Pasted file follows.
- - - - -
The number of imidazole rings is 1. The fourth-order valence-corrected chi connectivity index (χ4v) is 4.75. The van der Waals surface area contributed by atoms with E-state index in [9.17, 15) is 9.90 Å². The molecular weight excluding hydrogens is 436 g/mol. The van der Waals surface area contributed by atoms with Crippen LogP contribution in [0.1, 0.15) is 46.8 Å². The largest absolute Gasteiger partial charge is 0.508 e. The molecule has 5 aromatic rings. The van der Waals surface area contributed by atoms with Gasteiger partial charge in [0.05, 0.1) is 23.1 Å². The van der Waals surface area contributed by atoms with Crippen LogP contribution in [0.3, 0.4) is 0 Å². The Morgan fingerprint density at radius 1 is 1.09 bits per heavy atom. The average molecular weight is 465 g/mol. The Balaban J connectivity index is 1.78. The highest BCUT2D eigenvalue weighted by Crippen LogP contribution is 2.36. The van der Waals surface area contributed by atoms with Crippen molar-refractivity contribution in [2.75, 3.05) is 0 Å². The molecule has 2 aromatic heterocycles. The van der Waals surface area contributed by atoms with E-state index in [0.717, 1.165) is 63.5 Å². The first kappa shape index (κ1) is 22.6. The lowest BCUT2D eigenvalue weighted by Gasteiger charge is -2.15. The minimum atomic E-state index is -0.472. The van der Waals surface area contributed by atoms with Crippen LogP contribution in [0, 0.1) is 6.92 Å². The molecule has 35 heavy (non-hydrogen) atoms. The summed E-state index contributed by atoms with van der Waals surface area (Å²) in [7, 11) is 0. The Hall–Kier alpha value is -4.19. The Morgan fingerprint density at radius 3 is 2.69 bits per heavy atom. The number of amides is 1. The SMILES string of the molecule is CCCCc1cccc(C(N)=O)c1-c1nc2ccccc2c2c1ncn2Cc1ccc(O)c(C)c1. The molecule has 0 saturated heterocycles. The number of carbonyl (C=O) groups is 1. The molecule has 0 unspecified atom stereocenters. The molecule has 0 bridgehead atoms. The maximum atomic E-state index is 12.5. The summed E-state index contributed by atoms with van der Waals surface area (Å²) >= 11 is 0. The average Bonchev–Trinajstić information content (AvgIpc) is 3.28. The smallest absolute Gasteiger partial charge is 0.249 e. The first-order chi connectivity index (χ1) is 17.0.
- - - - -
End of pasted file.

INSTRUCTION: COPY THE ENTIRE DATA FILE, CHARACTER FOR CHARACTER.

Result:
The number of imidazole rings is 1. The fourth-order valence-corrected chi connectivity index (χ4v) is 4.75. The van der Waals surface area contributed by atoms with E-state index in [9.17, 15) is 9.90 Å². The molecular weight excluding hydrogens is 436 g/mol. The van der Waals surface area contributed by atoms with Crippen LogP contribution in [0.1, 0.15) is 46.8 Å². The largest absolute Gasteiger partial charge is 0.508 e. The molecule has 5 aromatic rings. The van der Waals surface area contributed by atoms with Gasteiger partial charge in [0.05, 0.1) is 23.1 Å². The van der Waals surface area contributed by atoms with Crippen LogP contribution in [0.3, 0.4) is 0 Å². The Morgan fingerprint density at radius 1 is 1.09 bits per heavy atom. The average molecular weight is 465 g/mol. The Balaban J connectivity index is 1.78. The highest BCUT2D eigenvalue weighted by Crippen LogP contribution is 2.36. The van der Waals surface area contributed by atoms with Crippen molar-refractivity contribution in [2.75, 3.05) is 0 Å². The molecule has 2 aromatic heterocycles. The van der Waals surface area contributed by atoms with E-state index in [0.717, 1.165) is 63.5 Å². The first kappa shape index (κ1) is 22.6. The lowest BCUT2D eigenvalue weighted by Gasteiger charge is -2.15. The minimum atomic E-state index is -0.472. The van der Waals surface area contributed by atoms with Crippen LogP contribution in [0, 0.1) is 6.92 Å². The molecule has 35 heavy (non-hydrogen) atoms. The summed E-state index contributed by atoms with van der Waals surface area (Å²) in [7, 11) is 0. The Hall–Kier alpha value is -4.19. The Morgan fingerprint density at radius 3 is 2.69 bits per heavy atom. The number of amides is 1. The SMILES string of the molecule is CCCCc1cccc(C(N)=O)c1-c1nc2ccccc2c2c1ncn2Cc1ccc(O)c(C)c1. The molecule has 0 saturated heterocycles. The number of carbonyl (C=O) groups is 1. The molecule has 0 unspecified atom stereocenters. The molecule has 0 bridgehead atoms. The maximum atomic E-state index is 12.5. The summed E-state index contributed by atoms with van der Waals surface area (Å²) >= 11 is 0. The average Bonchev–Trinajstić information content (AvgIpc) is 3.28. The smallest absolute Gasteiger partial charge is 0.249 e. The first-order chi connectivity index (χ1) is 17.0.